When local writer Melanie Lee first released her e-book Imaginary Friends:26 Fables for the kid in us, it shot to #2 at the Kobo store. Following its popularity, it has now been released as a print book. We recently managed to get our hands on one to see what was her secret.
At first glance, Imaginary Friends easily passes off as a children’s book. A motley crew of colorful characters drawn by Malaysian-based artist Arif Rafhan occupies the front cover. The result is an innocuous-looking paperback that looks like it was drawn from a library stocked with the likes of Dr Seuss and Sherlock Sam.
However, hidden underneath this façade are tales that well, not exactly suited for your average 7-year-old. Case in point: Paul, a “psychic pillow”, foretells a future where his owner, Polly, becomes a victim of adultery. Polly proceeds to shred Paul with a pair of scissors, dooming the pillow to an existence at the bottom of a trash can. Not nearly as brutal as George R.R Martin’s novels, though not suitable for impressionable young minds either.
25-year-old me however, found the book to be a rather enjoyable read. For an adult of average intelligence, you should not spend more than 5 minutes (or 1 MRT stop) reading each bite-sized fable. This made it the perfect companion for my early morning commute, where I am regularly disrupted from the reading process by hordes of strangers. Melanie has also (thankfully) written each story in delightfully simple English, ensuring that your brain cells stay intact for more intense endeavors.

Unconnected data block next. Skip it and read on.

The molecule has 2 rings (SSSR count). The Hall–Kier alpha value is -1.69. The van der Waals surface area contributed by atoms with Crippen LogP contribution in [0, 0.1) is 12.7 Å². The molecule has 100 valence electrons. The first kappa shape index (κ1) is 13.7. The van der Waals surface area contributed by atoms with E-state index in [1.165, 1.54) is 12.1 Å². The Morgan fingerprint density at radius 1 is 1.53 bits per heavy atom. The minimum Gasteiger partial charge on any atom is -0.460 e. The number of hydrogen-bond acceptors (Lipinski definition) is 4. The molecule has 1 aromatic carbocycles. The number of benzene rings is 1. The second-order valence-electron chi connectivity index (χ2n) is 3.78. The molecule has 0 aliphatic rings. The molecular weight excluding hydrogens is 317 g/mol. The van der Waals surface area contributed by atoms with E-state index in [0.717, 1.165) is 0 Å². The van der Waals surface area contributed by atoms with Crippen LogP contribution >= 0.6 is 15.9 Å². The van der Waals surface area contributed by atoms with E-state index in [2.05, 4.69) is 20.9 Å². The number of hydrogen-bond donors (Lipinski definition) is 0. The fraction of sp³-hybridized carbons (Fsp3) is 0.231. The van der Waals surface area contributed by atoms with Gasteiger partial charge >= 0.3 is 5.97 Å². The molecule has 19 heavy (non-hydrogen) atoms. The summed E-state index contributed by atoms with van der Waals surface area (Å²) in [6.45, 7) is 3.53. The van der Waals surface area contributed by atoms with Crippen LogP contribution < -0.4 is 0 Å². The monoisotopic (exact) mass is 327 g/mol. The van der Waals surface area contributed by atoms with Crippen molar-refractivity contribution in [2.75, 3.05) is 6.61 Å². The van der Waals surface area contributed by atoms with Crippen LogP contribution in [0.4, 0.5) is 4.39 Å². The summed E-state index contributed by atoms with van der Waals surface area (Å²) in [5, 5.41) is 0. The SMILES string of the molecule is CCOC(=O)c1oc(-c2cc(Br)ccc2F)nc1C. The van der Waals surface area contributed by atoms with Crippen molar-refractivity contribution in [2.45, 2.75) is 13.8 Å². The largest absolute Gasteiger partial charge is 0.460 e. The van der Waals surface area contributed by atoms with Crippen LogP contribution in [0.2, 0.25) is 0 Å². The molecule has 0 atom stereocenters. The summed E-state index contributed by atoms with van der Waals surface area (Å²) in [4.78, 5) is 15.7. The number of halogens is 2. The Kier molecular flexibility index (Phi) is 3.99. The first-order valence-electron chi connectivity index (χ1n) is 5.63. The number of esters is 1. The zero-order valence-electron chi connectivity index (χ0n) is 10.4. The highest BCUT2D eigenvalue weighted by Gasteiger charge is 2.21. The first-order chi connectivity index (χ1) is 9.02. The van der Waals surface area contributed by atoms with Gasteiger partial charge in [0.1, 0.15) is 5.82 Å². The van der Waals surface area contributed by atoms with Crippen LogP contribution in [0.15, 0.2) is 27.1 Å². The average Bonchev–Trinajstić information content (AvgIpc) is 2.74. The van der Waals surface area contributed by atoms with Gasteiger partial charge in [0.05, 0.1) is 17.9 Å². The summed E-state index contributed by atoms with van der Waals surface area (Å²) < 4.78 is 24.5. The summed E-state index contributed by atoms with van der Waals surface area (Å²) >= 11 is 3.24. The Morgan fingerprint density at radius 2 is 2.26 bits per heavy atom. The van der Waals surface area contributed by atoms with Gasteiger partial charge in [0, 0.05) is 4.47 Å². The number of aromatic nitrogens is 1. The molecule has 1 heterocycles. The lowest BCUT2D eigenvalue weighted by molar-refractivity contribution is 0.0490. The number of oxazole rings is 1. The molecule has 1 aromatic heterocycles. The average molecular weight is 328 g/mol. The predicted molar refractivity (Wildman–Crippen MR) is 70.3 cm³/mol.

Accessibility aside, let’s be honest. Melanie’s no Aesop – her fables are unconventional and sometimes bewildering. There were times I was left scratching my head wondering where the dots connected when it came to the moral of the story. Other times, the story felt rushed and ended as abruptly – not unlike train service disruptions.
That said, these two flaws actually added to what I appreciated most about Melanie’s writing. Unpredictability. I started many stories with an expectation of what the moral of the story to be. Each time, I was proven wrong, and ended up being pleasantly surprised.
All in all, if you don’t take your reading too seriously, are not a impressionable 5-year-old and enjoy irreverent, cheeky humour, there is absolutely no reason why you shouldn’t pick up Imaginary Friends.